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Retha Hill Fellows Q&A: J-Schools and the Language of Technology

CGI Q&A with ASU Fellow Retha Hill
Director, New Media Innovation Lab
Professor of Practice, Walter Cronkite School of Journalism and Mass Communication

CGI: Please share a little bit about your work or research.

Professor Hill: I look at how universities, particularly journalism schools can help the journalists of the future get there now from learning how to be entrepreneurial and intrapreneurial-minded,  through building skills in product develop development from inception to completion, and by helping students think about monetizing in their projects. It can be a huge problem, the notion of monetizing whatever it is a journalist is proposing. It’s something that journalists have traditionally shied away from because we didn’t want conflict of interest. So part of what we do at the lab is provide the support and space for students to build an understanding of emerging technologies so that some of the journalists can do basic development work on their own.

CGI: Why is this important for journalism students?

Professor Hill:
An issue with some journalism and media funding initiatives is that they give money to journalists that come up with a fabulous idea, but there are gaps in project execution and/or product delivery because the awardees do not understand enough of the technology. For example, the journalist cannot do the development and they spend much of the budget hiring a developer who also does not deliver. This can happen because of disconnects in the journalists ability to assess the technical needs of the project, the communication of those technical needs, and even the capabilities of the developer. There may also be a gap in the development community of people who say they can do something, and people who can actually do it. Then, there may also be issues with finding the right people who can understand your business. Of course, many developers can probably do an iPhone application, but if the journalist can’t walk them through the project and explain what they really want, then they get a project or product that has cost a lot of money and is less than ideal. I think it is incumbent upon the journalist, and the journalism students, to really understand enough of the technology to have a productive conversation. It’s like, if I’m speaking in Spanish, and you’re speaking in Russian, then we can’t understand each other. But, if I have some rudimentary Russian and you have some rudimentary Spanish, then we can probably carry on some kind of a conversation and get closer to what we need.

CGI: So, what does it mean to bridge the language/communication gap between journalists and technologists?

Professor Hill: It’s basically doing some of the work yourself. The lab has a student who is a broadcast major and he’s actually creating a mobile application for the Society of Professional Journalists that would be a mobile source book for all of their diversity sources. He’s taught himself jQuery mobile, which is not that hard, but now he has to build a backend. Now, Micah, our developer, has been teaching him python and he’s been reading these books on python. Will he get to the point that he’s a python expert? Probably not. But if he can build a simple backend, and he’s very entrepreneurial in his thinking, let’s say 6 months from now he’s walking down the street and has an idea for something, he can probably cobble together at least a minimally viable product and he can take it to a developer, or maybe even to a funder, and say, “This is where I think I want to go…” Then, he can get X number of dollars, he can then hire someone who could do the more complex iPhone application that uses Objective-C or some of the programming that you need for Android, or Blackberrry.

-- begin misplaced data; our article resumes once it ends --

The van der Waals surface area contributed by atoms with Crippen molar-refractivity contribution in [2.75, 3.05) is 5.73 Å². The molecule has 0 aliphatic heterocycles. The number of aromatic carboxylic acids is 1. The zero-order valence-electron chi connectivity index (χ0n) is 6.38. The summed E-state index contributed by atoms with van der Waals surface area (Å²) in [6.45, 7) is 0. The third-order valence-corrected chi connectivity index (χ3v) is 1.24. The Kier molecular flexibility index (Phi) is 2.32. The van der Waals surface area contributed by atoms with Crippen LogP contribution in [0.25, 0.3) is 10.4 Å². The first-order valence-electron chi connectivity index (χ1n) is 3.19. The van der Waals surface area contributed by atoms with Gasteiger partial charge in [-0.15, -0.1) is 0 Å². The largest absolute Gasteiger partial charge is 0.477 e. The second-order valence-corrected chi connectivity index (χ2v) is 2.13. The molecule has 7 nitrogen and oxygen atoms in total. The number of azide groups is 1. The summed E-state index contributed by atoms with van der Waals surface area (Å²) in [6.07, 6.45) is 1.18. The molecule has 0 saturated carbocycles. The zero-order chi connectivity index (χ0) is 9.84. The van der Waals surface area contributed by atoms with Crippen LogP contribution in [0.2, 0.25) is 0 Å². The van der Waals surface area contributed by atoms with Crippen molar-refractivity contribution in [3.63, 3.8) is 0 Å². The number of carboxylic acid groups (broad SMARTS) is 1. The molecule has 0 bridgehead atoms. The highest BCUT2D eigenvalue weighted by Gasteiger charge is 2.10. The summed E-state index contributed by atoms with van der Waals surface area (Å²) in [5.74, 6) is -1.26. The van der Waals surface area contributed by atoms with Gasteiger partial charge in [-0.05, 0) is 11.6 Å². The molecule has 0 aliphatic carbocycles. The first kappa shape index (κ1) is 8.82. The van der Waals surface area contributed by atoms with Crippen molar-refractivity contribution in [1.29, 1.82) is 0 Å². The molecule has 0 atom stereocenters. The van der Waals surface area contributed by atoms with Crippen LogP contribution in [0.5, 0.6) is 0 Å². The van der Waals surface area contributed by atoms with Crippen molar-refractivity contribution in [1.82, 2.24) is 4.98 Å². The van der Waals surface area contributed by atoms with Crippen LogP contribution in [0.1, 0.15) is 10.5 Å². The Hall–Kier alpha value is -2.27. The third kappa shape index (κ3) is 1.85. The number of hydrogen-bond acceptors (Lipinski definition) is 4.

In another example, our students are learning GIS, they’re learning about database manipulation and creation, these are the kinds of skills that will serve journalists well in the future. It will certainly help Cronkite students beat the competition. Cause nowadays, typical journalism student a major j-school will know how to report, they know how to do multimedia, they can shoot video, they can edit it themselves, they can post it, they can do social media, they might even understand SEO. But where we were maybe more cutting edge with that 4 or 5 years ago, now not only entrepreneurship, but being able to do some of the programming will give these students more of an edge in getting that job. In a small market, why not hire the journalist who can report the fire, and then in her spare time maybe work on a mobile application for the market? It saves the organization from having to hire a developer and pay $50,000 for it.

CGI: What are your thoughts on the intersection of Journalism and Games & Impact?

Professor Hill: I think two things: One, journalists across the country are still trying to figure out how to use games to teach people. It’s the same issue with education, it has to be fun, it has to be interesting, it has to bring people back. So, as journalists we’re always trying to teach complex issues to our readers, whether it’s the housing swaps, the economic meltdown, or what happening in the Middle East…  I think most journalists who have thought about this have tried, and failed, to come up with interesting ways to gamify the news. There have been a few successes, most of them failures. So that’s one issue. But, two, the other issue is, How can journalists use game technology to teach people about our industry, what it is that we do, and the decisions that we need to make as journalists? People have a view, especially in the last 10 to 15 years, that journalists are biased, and we put our biases out there, as opposed to understanding the choices that we have to make when we’re in the field.